Dr. Marina Singh—a scientist at a pharmaceutical company who journeys to the Amazon to figure out why the heck her coworker died on a visit to a research lab—may be the main character of State of Wonder, our favorite novel of 2011. But it is Dr. Annick Swenson, Marina's former mentor, who wins the "best character" award, at least in my book. Not only is Swenson strong, incredibly intelligent and fearless—she'll run scientific tests on herself, if it means she might figure out how a drug works—but her relationship with Marina provides the primary tension in the novel. So many books about women focus on their love lives; we appreciate this look at a complicated relationship based on mutual respect, science and survival.
HANNAH from When She Woke
by Hillary Jordan; Algonquin, 2011
Hillary Jordan's dystopian retelling of The Scarlet Letter offers a worthy successor to Hester Prynne: Hannah Payne, a brave woman who is punished for having an abortion (she is "chromed" and her skin is turned red)—then goes rogue instead of quietly accepting her punishment. This is an exciting story about standing up for your beliefs and challenging those you love most.
MA from Room
by Emma Donoghue; Little, Brown, 2010
Who could forget the protagonist from from BookPage's favorite book of 2010? The mother in Room is placed in an unimaginably horrible situation: She is kidnapped, raped and held captive for years, forced to raise her son within the confines of a single 12 x 12 room. Though part of what makes this novel so memorable is the child narrator (the story is told from five-year-old Jack's perspective), it's Ma's resourcefulness, resilience and fierce love for her child that is truly inspiring and powerful.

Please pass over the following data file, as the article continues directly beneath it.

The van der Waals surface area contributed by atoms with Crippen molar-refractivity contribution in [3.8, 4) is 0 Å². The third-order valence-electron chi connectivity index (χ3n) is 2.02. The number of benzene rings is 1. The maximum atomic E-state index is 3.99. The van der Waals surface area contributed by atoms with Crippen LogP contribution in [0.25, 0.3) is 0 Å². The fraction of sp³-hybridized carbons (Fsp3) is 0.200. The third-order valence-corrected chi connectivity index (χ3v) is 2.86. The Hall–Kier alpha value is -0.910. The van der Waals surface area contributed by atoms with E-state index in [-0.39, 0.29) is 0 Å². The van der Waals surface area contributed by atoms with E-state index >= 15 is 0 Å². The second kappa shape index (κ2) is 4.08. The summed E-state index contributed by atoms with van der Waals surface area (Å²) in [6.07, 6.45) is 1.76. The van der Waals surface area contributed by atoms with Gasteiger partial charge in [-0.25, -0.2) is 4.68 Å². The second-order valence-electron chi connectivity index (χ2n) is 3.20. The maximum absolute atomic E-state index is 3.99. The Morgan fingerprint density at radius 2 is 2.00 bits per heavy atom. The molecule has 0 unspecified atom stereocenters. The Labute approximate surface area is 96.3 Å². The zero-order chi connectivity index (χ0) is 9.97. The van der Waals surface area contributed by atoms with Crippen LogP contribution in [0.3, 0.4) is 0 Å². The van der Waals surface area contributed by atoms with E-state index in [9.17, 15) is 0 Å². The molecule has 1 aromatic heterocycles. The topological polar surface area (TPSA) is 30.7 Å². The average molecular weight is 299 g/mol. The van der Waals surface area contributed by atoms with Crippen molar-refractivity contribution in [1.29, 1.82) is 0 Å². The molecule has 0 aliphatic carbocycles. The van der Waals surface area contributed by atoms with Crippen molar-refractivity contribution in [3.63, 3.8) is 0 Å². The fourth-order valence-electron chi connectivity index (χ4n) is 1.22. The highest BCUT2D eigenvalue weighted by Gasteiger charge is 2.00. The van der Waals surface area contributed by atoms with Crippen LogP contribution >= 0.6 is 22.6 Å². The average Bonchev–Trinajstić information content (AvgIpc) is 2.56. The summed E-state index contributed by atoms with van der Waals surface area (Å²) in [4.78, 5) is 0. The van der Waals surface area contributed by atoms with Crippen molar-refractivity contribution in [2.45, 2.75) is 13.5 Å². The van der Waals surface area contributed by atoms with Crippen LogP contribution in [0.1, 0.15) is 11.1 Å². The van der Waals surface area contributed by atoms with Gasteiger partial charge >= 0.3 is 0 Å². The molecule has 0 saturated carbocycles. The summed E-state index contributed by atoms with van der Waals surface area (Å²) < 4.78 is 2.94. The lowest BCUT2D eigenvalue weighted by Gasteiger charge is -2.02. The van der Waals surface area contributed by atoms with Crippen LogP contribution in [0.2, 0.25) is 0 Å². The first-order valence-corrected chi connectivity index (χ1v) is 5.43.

MARGO from Once Upon a River
by Bonnie Jo Campbell; Norton, 2011
Bonnie Jo Campbell’s Once Upon a River brings to mind a hybrid of Annie Oakley lore and The Adventures of Huckleberry Finn. Set in the 1970s in southwestern Michigan, the novel is about 16-year-old Margo Crane, a brave young woman who sets off alone down the Stark River to find her mother. It takes courage, stubbornness, the ability to wield a rifle and knowledge of the natural world for Margo to survive her quest. Readers will not forget her harrowing journey.
MARINA from The Realm of Hungry Spirits
by Lorraine López; Grand Central, 2011
Lorraine López’s The Realm of Hungry Spirits introduces readers to Marina Lucero, a fierce Latina heroine who longs for peace in a world of chaos. Though spirituality eludes her, Marina opens her home to the broken-hearted and the beaten in San Fernando Valley. Readers will appreciate the life lessons and the friendships depicted in this story, but it is Marina—and her humor, kindness and hungry spirit—that will stick with you long after finishing the novel.
ROSA from A Good American
by Alex George; Amy Einhorn Books, 2012